A flock of black-faced spoonbills is observed at Danzhou Bay Wetland in Danzhou, south China's Hainan Province, Dec. 13, 2022. (Xinhua/Pu Xiaoxu)
Eighteen wetlands in China were designated in 2022 as Wetlands of International Importance under the Ramsar Convention on Wetlands, the National Forestry and Grassland Administration announced Thursday on the occasion of the 27th World Wetlands Day.
The 18 new sites include Beijing Wild Duck Lake Wetland, the nine turns and 18 bends on the Greater Khingan Range, and Baima Lake Wetland in Huai'an, Jiangsu Province.
Following the expansion, the number of Wetlands of International Importance hit 82 in China, covering a surface area of 7.647 million hectares, the fourth largest in the world, according to the National Forestry and Grassland Administration.
Feb. 2 marks the World Wetlands Day, which is the date of the adoption of the Convention on Wetlands in 1971 in the Iranian city of Ramsar. The Ramsar Convention is an intergovernmental agreement dedicated to the conservation and rational use of wetland ecosystems.
This year's theme of World Wetlands Day is "It's Time for Wetlands Restoration," highlighting the urgent need to prioritize wetland restoration.
At a press conference on World Wetlands Day held in Hangzhou, Zhejiang Province, on Thursday, the National Forestry and Grassland Administration released the results of the monitoring of the ecological status of Wetlands of International Importance in China in 2022.
The results show that the ecological status of the Wetlands of International Importance in China is generally stable, the total wetland area has increased compared with the previous year, there is a good trend in water quality, and the water supply status remains stable. China's wetland biodiversity has been enriched, with 2,391 plant species recorded.
Remarkable results have been achieved in the protection and restoration of China's wetlands, and degraded wetlands in Heilongjiang, Hubei, Shandong and Hainan have been effectively restored.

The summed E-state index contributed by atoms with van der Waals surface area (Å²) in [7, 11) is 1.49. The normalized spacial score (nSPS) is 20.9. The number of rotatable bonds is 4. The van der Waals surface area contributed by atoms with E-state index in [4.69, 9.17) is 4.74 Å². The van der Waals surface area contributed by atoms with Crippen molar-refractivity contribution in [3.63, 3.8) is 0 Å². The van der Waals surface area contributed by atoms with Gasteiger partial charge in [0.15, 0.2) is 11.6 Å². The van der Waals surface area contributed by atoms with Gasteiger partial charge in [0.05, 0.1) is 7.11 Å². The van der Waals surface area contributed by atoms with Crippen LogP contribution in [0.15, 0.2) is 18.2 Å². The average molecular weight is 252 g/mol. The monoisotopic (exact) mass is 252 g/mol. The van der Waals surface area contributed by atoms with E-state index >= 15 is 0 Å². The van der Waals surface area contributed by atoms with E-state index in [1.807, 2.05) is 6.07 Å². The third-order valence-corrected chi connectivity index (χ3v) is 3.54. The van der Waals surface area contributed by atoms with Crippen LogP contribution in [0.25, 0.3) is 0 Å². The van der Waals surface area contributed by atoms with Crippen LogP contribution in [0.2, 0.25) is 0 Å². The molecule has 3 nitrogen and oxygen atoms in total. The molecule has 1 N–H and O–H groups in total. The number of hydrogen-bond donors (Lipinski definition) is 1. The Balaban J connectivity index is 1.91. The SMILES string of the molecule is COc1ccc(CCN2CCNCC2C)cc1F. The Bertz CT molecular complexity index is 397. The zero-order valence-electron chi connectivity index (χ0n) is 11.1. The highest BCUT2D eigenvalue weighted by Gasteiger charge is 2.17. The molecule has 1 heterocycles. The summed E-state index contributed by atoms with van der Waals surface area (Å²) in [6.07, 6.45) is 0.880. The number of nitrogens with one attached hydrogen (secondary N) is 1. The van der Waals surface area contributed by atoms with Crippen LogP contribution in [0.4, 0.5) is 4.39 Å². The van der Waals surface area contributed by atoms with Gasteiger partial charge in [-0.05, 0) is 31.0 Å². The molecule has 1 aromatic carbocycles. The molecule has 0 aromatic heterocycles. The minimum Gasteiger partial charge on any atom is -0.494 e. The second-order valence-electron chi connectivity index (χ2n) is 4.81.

In her video message to the press conference, Musonda Mumba, secretary-general of the Ramsar Convention, expressed thanks to China for its leadership role as the host country and president of the 14th Meeting of the Conference of the Contracting Parties to the Ramsar Convention on Wetlands (COP14).
Musonda expressed her appreciation for China's continuous fine-tuning of the legal and policy framework, implementation of the wetland protection law, and the national wetland protection plan (2022-2030), as well as for strengthening domestic wetland protection and management.
She said that China would lead the development of global wetland protection in the next three years.
During the 2016-2020 period, China allocated 9.87 billion yuan (about 1.47 billion U.S. dollars) from the central government to carry out 53 wetland protection and restoration projects, and more than 2,000 wetland ecological compensation projects, projects to return farmland to wetlands, as well as wetland protection and restoration subsidy projects. The restoration of 467,400 hectares of degraded wetlands has been achieved, and 202,600 hectares of new wetlands were added.
Over the past decade, China has added or restored more than 800,000 hectares of wetlands, according to the National Forestry and Grassland Administration.
China's first specialized law on wetland protection took effect in June 2022.
China became a party to the Ramsar Convention in 1992.
As an important participant, contributor, and leader of global wetland protection and restoration, China vows to fulfill its obligations under the Convention on Wetlands, continue to strengthen the preservation of wetland authenticity and integrity, implement national wetland protection planning and major wetland protection projects, bring more important wetlands into the management of nature reserves, and improve the international exchange and cooperation platform.
So far, more than 2,400 wetlands around the world have been designated as Wetlands of International Importance, also known as Ramsar Sites.
Wetlands include natural and artificial water bodies on land, like rivers, lakes, swamps, rice paddies, and some coastal areas. Known as the "kidneys of the Earth" and a reservoir of biodiversity, they can purify water and provide food and shelter to migratory birds. They are among the Earth's top stores of carbon, whose existence contributes to global efforts to reduce carbon emissions.